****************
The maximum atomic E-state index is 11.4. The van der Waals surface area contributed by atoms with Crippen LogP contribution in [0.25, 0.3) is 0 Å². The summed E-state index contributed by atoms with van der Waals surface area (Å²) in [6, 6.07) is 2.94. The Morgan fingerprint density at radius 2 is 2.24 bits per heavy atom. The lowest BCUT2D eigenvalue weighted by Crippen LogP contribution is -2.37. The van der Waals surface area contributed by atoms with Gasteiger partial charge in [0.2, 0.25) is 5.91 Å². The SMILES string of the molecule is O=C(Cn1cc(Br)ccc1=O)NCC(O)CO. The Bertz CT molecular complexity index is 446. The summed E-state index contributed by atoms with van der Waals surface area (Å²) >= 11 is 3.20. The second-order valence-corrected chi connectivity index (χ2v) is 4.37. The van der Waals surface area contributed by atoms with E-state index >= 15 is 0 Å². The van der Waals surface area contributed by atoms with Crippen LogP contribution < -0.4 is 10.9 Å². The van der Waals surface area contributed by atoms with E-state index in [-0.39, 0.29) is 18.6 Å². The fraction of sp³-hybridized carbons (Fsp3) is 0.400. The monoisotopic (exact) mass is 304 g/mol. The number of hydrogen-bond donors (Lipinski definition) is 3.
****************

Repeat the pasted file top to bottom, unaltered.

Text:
The maximum atomic E-state index is 11.4. The van der Waals surface area contributed by atoms with Crippen LogP contribution in [0.25, 0.3) is 0 Å². The summed E-state index contributed by atoms with van der Waals surface area (Å²) in [6, 6.07) is 2.94. The Morgan fingerprint density at radius 2 is 2.24 bits per heavy atom. The lowest BCUT2D eigenvalue weighted by Crippen LogP contribution is -2.37. The van der Waals surface area contributed by atoms with Gasteiger partial charge in [0.2, 0.25) is 5.91 Å². The SMILES string of the molecule is O=C(Cn1cc(Br)ccc1=O)NCC(O)CO. The Bertz CT molecular complexity index is 446. The summed E-state index contributed by atoms with van der Waals surface area (Å²) >= 11 is 3.20. The second-order valence-corrected chi connectivity index (χ2v) is 4.37. The van der Waals surface area contributed by atoms with E-state index >= 15 is 0 Å². The van der Waals surface area contributed by atoms with Crippen LogP contribution < -0.4 is 10.9 Å². The van der Waals surface area contributed by atoms with E-state index in [-0.39, 0.29) is 18.6 Å². The fraction of sp³-hybridized carbons (Fsp3) is 0.400. The monoisotopic (exact) mass is 304 g/mol. The number of hydrogen-bond donors (Lipinski definition) is 3.